chapter  12
14 Pages

Independent nature: wildlife films between Hollywood and indiewood

ByClaire Molloy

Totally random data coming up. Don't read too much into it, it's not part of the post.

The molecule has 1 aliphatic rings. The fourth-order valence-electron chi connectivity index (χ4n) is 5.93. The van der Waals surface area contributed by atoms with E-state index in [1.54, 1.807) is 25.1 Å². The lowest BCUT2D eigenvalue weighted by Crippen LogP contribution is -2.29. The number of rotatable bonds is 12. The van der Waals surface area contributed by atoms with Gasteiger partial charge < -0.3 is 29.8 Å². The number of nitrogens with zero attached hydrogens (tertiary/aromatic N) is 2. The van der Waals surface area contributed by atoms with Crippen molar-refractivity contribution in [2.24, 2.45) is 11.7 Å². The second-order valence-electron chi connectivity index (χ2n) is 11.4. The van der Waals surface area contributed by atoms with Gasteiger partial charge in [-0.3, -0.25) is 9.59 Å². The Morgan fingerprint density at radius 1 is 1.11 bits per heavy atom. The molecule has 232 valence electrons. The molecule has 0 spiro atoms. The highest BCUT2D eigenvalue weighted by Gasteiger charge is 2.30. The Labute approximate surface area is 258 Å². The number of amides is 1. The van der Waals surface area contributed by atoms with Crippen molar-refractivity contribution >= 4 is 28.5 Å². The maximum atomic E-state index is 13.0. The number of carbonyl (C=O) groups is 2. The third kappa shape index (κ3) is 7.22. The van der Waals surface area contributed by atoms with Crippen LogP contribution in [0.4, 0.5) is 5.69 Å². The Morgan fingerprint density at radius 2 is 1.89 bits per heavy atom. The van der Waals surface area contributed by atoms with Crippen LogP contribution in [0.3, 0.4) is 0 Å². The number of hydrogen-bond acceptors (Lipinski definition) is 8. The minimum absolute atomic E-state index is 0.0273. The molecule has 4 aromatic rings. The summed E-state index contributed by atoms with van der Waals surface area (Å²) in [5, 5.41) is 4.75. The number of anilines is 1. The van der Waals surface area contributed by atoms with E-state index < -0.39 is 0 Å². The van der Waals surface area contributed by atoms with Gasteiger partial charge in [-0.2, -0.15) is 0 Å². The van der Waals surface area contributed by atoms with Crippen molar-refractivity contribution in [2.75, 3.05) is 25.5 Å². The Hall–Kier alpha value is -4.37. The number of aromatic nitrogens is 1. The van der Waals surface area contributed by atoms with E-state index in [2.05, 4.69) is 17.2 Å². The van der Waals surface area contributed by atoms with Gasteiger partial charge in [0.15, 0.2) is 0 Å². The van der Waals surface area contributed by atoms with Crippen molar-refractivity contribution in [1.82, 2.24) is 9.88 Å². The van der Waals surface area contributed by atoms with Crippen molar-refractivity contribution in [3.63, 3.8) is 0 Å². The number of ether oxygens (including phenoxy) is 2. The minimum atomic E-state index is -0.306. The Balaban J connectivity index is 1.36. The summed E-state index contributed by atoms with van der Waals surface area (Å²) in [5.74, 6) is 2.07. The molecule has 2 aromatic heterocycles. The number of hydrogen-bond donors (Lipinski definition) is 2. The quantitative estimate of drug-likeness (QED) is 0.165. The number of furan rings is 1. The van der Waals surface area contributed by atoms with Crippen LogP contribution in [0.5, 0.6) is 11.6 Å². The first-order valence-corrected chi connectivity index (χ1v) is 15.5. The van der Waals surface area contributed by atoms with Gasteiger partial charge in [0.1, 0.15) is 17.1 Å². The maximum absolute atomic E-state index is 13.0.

Wildlife films have an important place in American cinema history although they were largely overlooked by film scholars until the 2000s. So much so that Derek Bousé (2000) refers to their history as a ‘neglected tradition’ and Cynthia Chris (2006) remarks on their absence from general film histories (Chris 2006: xvi). Bousé goes on to suggest that this disregard has been due to a lack of agreement amongst film scholars and even within the industry about what a wildlife film is, has been, or, indeed, should be (Bousé 2000: 38). Despite contentions that it does not constitute a legitimate genre, by the mid-twentieth century the term ‘wildlife film’ had entered into common usage, which leads Bousé to argue that, ‘the phenomenon itself, by whatever name, had emerged as a coherent and distinctive type of film with its own rules, codes and conventions’ (Bousé 2000: 37). That this codification should occur in the 1950s is significant. It corresponds with the successful theatrical releases of Disney’s True-Life Adventures between 1948 and 1960 and the films’ inclusion, both whole and in part, in the weekly one-hour Disneyland television series, produced between 1954 and 1958 for ABC.